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Here is some early Barbra Streisand. This rendition of one of her signature songs, “Happy Days Are Here Again” was recorded, according to James Gavin in Intimate Nights, “live at the hungry i, San Francisco” (383). The song was included on her album entitled Live . . .1963. On the front of the album cover it says, “The incomparable Barbra in a rare, never before available nightclub performance.” Ms. Streisand’s official website. Enjoy!
Today I’m thinking about publicity and performance tips for cabaret singers, so my tip for you today is this: Use response cards at your cabaret shows.
We like to have response cards and pens on every table in the rooms where we are playing. These should be small (four would fit on an 8 1/2 by 11 inch page) and only take a second or two for audience members to fill out–if it’s too complicated, they won’t bother with it, so keep that in mind.
You want to encourage the audience to give you two bits of information, both of which will help you to grow your audience as well as improve your cabaret entertaining skills.
The first is the person’s name and best contact information so that you can add them to your cabaret email list.
When people are all excited after seeing your show, and likely giving you some well-deserved praise, that is the time to offer them a way to see more of you when you perform. Ask them to sign up for your mail list. I like to give a fun, short announcement from the stage right before our final song, so they know where the cards are (on the table) and what they’re for (mail list and comments), and what to do with them when they’ve filled them out (basket on the table). And a mailing list, a good one, is only going to yield anywhere from 5 to 10 percent of people actually taking action on your request, at best. What this means is that if you are trying to fill a 100-seat room, and you’re trying to do it from a mailing list to sell tickets, you are going to need anywhere from 1,000 to 2,000 people on your list in order to reach your goal. So response cards are your friend! (As is an easy way for new audience members to sign up for your email list on your cabaret website or blog.)
The second is to give the person an opportunity to tell you what they liked best about the show that you just got done presenting to them.
This will give you pull quotes that you can use in advertising, without using the person’s name in your advertising unless they have given you specific permission to do so. Still, you can use a statement like, “Audience members say . . .” and then plug in a phrase or line from your response cards. This helps to give potential audience members who pick up your flyer an idea of what you are like when you’re performing, and what someone other than yourself said about your show, both of which are helpful. It will also give you some feedback of what is working well–do more of that. People may also include what isn’t working, which is helpful to know as well. You may or may not agree with them, but it will give you a chance to reflect on a part of your show and make it better, as you see fit. And mostly the feedback is positive–I love to read these when I am feeling discouraged–someone who saw our show really did like it, and they said it to us in black and white! That is very encouraging.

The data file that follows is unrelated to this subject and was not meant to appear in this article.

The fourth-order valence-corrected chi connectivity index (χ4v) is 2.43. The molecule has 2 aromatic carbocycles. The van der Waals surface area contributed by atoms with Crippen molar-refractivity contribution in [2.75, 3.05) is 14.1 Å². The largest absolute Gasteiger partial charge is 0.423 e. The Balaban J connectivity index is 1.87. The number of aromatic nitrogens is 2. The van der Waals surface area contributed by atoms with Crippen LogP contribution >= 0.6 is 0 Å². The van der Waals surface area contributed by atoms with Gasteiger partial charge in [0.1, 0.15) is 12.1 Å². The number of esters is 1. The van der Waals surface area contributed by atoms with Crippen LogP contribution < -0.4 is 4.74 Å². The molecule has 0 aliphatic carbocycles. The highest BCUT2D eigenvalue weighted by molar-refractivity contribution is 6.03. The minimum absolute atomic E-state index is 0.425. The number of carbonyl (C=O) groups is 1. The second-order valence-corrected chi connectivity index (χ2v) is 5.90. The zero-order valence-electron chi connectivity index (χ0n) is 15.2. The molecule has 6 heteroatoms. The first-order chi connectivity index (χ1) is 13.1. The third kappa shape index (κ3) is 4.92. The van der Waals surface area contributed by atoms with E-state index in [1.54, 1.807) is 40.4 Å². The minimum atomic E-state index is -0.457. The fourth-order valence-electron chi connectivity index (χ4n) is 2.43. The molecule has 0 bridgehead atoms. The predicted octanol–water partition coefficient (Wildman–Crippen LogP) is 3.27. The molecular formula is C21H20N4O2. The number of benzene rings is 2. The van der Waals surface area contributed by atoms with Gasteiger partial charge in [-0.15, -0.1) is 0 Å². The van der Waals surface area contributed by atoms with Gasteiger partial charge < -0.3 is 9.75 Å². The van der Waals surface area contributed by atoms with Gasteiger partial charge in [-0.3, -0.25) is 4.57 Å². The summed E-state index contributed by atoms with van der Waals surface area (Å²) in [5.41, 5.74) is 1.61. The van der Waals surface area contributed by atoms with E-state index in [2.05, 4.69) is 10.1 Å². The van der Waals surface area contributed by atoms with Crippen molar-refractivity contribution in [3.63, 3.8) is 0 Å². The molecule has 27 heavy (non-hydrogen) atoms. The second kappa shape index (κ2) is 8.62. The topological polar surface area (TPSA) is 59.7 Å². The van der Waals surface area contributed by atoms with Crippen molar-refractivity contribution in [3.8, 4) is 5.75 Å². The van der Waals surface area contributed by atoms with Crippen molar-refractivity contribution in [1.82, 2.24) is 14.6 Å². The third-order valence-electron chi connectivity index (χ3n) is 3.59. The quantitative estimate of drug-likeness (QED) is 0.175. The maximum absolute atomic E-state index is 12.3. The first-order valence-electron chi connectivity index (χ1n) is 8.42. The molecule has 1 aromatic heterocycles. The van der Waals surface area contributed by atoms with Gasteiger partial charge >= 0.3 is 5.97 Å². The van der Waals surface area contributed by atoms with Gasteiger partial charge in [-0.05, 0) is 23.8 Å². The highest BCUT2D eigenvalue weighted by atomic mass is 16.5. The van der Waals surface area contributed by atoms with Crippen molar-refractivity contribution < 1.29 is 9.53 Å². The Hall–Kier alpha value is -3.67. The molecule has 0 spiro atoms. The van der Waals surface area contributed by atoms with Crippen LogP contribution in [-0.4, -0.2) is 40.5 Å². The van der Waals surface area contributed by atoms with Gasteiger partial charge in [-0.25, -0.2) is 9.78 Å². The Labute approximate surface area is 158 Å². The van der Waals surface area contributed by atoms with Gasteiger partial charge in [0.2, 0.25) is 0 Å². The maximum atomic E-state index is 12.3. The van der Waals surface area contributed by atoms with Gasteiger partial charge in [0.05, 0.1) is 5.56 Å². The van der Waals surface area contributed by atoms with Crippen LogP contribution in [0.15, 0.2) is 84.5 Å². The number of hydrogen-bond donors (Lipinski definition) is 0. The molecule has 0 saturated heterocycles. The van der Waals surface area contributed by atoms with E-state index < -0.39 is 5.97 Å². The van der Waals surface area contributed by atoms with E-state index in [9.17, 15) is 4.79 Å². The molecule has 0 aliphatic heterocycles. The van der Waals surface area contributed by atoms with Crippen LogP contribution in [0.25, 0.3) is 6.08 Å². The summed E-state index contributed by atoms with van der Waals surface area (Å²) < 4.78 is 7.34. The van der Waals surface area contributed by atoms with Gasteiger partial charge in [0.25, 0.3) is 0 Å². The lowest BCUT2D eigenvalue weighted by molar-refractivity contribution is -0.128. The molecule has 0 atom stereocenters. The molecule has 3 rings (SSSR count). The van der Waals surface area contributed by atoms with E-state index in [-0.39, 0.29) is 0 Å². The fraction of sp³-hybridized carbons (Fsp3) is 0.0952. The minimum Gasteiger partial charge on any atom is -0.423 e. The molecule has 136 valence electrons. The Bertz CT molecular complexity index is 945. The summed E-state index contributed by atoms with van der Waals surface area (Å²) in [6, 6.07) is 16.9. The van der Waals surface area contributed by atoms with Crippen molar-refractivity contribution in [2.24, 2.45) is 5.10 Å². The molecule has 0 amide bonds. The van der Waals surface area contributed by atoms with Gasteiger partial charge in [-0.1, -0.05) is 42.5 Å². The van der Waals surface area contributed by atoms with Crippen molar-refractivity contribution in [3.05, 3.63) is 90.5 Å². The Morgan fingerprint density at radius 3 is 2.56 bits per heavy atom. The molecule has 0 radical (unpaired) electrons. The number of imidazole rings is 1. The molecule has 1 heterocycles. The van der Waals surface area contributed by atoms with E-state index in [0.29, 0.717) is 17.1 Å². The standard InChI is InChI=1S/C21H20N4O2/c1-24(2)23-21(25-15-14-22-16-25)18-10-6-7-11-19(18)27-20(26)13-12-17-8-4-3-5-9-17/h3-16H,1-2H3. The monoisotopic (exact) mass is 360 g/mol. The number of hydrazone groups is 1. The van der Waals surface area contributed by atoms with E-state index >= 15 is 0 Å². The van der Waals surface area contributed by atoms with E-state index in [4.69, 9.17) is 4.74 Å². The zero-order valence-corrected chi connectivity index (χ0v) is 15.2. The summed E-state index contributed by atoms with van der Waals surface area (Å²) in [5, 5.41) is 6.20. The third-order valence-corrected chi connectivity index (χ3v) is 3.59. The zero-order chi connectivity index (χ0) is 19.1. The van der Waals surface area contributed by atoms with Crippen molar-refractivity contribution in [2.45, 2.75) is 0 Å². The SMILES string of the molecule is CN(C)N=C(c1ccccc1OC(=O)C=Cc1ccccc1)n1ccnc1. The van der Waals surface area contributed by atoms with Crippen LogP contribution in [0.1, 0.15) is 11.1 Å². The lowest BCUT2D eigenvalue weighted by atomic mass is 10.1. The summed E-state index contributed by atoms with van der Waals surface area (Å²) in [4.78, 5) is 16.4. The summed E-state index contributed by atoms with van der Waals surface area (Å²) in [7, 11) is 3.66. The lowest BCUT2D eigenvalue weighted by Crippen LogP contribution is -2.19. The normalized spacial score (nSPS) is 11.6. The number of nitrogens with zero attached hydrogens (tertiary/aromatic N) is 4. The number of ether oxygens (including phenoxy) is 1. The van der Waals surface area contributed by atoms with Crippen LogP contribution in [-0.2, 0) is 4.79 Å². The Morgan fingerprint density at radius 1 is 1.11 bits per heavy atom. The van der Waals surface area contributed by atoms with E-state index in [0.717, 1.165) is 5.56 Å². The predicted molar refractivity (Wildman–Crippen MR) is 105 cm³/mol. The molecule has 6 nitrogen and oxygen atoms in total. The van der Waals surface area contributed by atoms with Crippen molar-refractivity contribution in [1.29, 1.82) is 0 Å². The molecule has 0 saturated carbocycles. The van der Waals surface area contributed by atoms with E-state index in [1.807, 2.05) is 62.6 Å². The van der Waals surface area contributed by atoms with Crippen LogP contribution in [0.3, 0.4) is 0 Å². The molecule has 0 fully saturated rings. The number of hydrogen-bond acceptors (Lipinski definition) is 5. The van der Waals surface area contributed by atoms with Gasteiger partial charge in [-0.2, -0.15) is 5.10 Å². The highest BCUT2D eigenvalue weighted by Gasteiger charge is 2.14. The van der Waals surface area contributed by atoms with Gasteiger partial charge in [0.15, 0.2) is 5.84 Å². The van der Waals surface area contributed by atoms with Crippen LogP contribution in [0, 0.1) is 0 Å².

At the bottom of the card, say “Thank you!” It’s been our experience that not many people will fill out response cards, but a few will, and if you can pick up a few new audience members with each gig that you do, eventually you can fill the bigger rooms where you want to play.
You should ask the booker in advance if it is okay for you to use response cards (usually this is not a problem for them). We like to set up a large sign that has our name on it near the piano and the entrance into the room, with a table and a basket on the table. I just announce, when I encourage them to fill out a response card from the stage, to just drop it in the basket on their way out. That way I don’t have to run around and try to collect them from everyone, and it doesn’t impose on the wait staff to have to deal with them when they are busy. Do remember to pick up any remaining cards from the tables before you leave–we’ve had people leave filled-out ones on the tables as well, and you don’t want to miss any. It’s also courteous for the wait staff, who have to clean up afterward.
Hope these Tuesday cabaret tips help–let us know what other topics you’d like to see us cover here, and we’ll do our best to work through them!
Do you have any tips that you like to use for using response cards? Do you have any other cabaret show tips you’d like to share? Do tell down in the comments! We always love to hear from our readers!
Till next time,
ps–The Cabaret Soiree Link Party is still going strong–you can visit anytime to click on the links and see what others have posted, or you can share your own recent cabaret blog or cabaret website link from now through Thursday. Link is below.
Weekly Post Lineup At McElrath Cabaret:
Tuesdays: Cabaret Tip Tuesday
Wednesdays: Ask A Cabaret Question
Thursdays: Featured Cabaret Blog, Website, Performer
Fridays: Cabaret Through Time